Thousands of people have begun protesting around the world over the death of George Floyd in the US.
Floyd, a black man from Minneapolis, died last week after being filmed gasping for breath as a white policeman knelt on his neck in the city.
Since then violent demonstrations have erupted across the US over his death, with protesters reigniting the Black Lives Matter movement aimed at ending police brutality and racism.
Protests have also taken place in the UK over the weekend and look set to continue this week. But where exactly are they happening?
Why are people protesting?
George Floyd died last week after he was pinned to the pavement in Minneapolis, by a white police officer who put his knee on the handcuffed black man's neck while restraining him.
Floyd was seen in a video pleading for air.
The officer, Derek Chauvin, is due to appear in court next week after being charged with third-degree murder and manslaughter. Three other police officers have been fired but not charged.
On Monday, his death was declared a homicide in an official post-mortem examination, which said he died from a “cardiopulmonary arrest while being restrained by law enforcement officer(s)”.
The 46-year-old’s death set off protests that spread across the US and which have seen at least 5,600 people arrested so far.
Donald Trump has threatened to deploy the military if state governors do not stamp out violent protests over police brutality.
A military deployment by Trump would mark a stunning federal intervention rarely seen in modern US history.
Where are the protests happening in the UK?
Protests have already taken place in London, Cardiff and Manchester last weekend with more planned this week.
Protesters knelt in central London's Trafalgar Square on Sunday, chanting: "No justice, no peace", and then marched past the Houses of Parliament before ending their march at the US embassy.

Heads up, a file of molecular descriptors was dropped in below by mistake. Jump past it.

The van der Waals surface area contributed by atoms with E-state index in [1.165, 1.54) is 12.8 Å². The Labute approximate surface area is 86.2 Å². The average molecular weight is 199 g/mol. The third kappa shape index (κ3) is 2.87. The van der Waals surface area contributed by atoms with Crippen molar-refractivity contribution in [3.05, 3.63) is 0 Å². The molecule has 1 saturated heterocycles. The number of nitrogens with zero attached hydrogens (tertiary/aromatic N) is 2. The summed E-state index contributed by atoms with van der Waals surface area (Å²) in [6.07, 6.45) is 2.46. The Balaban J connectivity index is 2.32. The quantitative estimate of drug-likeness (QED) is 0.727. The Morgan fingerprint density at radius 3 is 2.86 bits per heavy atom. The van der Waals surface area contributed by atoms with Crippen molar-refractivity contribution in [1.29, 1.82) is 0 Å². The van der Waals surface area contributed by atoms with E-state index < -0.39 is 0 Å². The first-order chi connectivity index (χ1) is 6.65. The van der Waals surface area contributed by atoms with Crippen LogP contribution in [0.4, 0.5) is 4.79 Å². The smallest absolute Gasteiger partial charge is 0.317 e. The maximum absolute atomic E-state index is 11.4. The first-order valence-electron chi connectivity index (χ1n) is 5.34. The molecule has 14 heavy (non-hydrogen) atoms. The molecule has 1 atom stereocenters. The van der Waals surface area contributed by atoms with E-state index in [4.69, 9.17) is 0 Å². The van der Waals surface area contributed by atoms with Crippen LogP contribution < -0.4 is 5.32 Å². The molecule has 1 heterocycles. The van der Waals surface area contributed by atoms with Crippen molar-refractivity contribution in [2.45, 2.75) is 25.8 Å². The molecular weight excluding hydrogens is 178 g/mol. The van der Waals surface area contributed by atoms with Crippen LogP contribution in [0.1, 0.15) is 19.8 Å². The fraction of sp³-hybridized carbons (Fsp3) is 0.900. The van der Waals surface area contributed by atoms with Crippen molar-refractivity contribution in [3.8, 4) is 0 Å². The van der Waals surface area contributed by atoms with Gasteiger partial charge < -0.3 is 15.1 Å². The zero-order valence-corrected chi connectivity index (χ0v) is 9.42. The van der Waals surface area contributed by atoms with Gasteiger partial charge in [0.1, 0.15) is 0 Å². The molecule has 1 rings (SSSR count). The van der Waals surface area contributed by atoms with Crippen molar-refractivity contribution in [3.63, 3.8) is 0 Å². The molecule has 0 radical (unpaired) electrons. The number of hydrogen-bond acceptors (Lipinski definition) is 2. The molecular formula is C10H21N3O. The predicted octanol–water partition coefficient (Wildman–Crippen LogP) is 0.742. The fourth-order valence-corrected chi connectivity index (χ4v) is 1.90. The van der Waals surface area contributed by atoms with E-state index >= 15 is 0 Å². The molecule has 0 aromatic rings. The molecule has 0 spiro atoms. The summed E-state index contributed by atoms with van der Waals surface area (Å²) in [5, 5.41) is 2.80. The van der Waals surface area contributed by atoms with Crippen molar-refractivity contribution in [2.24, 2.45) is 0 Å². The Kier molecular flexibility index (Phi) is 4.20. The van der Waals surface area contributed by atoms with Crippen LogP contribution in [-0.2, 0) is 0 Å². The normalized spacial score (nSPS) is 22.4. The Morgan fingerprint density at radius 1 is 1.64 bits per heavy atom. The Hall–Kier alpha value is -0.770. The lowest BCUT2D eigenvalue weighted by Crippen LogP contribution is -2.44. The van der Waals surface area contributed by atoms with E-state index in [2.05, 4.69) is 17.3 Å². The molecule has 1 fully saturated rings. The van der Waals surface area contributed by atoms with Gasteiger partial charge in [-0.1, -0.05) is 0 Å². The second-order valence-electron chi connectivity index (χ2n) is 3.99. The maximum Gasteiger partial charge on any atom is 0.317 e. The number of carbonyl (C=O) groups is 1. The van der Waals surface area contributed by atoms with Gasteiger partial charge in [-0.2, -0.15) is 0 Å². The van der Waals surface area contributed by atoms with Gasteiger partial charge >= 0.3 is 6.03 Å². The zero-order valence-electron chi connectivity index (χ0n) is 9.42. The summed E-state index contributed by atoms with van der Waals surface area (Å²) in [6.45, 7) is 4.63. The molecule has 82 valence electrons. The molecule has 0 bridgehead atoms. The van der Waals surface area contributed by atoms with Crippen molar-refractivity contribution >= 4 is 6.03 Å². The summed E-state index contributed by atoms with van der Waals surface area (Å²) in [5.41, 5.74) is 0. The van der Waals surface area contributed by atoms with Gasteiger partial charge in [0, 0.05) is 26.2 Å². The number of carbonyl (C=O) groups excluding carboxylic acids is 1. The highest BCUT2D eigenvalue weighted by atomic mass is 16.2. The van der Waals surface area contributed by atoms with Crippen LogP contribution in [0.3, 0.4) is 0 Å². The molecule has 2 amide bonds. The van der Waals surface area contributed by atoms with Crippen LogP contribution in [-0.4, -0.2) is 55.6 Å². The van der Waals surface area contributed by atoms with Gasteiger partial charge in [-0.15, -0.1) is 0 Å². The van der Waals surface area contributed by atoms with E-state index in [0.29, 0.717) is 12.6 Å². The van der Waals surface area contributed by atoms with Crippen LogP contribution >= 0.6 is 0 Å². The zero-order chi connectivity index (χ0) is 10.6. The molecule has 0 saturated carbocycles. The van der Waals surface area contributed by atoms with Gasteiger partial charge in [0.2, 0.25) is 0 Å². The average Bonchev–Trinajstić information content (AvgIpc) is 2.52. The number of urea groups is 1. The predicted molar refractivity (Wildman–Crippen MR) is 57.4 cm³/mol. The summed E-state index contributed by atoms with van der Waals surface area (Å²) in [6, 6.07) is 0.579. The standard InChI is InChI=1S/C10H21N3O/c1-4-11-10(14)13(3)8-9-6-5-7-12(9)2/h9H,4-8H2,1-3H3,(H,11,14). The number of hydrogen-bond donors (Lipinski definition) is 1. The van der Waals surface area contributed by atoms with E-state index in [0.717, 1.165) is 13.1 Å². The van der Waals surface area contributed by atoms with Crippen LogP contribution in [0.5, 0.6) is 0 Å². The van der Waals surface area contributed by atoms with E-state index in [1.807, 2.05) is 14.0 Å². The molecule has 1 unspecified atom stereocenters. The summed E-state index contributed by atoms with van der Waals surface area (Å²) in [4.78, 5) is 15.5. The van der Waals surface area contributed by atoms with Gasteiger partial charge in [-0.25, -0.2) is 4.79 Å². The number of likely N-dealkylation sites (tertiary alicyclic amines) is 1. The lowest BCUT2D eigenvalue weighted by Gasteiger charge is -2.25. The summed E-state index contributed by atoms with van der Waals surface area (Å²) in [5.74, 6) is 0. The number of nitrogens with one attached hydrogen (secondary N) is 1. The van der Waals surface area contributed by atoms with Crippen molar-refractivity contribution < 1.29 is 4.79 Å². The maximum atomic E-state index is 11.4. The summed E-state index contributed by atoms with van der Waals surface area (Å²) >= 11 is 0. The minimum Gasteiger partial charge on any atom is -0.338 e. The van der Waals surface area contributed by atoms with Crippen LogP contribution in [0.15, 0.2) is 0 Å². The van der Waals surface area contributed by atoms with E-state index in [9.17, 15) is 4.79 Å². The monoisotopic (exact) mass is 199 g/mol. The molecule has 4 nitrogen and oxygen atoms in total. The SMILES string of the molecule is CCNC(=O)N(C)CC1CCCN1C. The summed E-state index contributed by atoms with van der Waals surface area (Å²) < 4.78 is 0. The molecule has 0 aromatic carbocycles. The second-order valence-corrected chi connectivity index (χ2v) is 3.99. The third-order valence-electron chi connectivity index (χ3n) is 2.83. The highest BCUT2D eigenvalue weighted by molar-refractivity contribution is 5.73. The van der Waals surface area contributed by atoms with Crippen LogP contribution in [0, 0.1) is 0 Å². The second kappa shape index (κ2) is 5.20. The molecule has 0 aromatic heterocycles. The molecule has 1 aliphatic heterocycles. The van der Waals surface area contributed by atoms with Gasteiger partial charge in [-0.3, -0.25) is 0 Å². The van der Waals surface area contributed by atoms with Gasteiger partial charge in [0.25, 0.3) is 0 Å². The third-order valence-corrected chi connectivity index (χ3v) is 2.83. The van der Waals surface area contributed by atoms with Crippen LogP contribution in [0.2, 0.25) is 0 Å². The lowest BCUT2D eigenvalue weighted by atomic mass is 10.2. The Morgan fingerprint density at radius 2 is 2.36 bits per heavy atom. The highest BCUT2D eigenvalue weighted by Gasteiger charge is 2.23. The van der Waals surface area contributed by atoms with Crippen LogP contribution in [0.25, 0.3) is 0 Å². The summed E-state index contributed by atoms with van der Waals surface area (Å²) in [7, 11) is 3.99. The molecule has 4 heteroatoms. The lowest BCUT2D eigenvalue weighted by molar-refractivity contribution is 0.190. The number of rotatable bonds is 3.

The Metropolitan Police said they had made five arrests outside the embassy – three for violations of the coronavirus lockdown guidelines and two for assault on police.
More protests have been organised for this weekend in Leeds, and another will take place in Birmingham on Thursday, beginning in the city’s Victoria Square.
In Manchester, there are more marches scheduled for Saturday in Piccadilly Gardens, while Coventry, Cambridge and Bath are all set to stage smaller demonstrations.
In central London there is another protest planned on Saturday, despite the UK’s Black Lives Matter Twitter account saying the organisation is not associated with the plans.
Where else are protests taking place?
Demonstrations also took place over the weekend in Italy, Syria, Brazil, Mexico, Ireland and Austalia.
Thousands of New Zealanders marched peacefully on Monday in Auckland and the capital Wellington.
In Wellington, more than 100 people walked from New Zealand's parliament building to the American Embassy, chanting “black lives matter”.
Crowds gathered in Berlin in front of the US embassy on Saturday and Sunday. Participants wore face masks and carried signs declaring "justice can't wait".
Activists wearing black clothing and face masks took a knee and held up signs reading "I can't breathe," "We are all George Floyd" and "Racism chokes us" in Paris on Monday.
Chants of "no justice, no peace" were also heard In the streets of Copenhagen on Sunday, as protesters marched over Floyd's death. Some rallied outside the Danish capital's US embassy.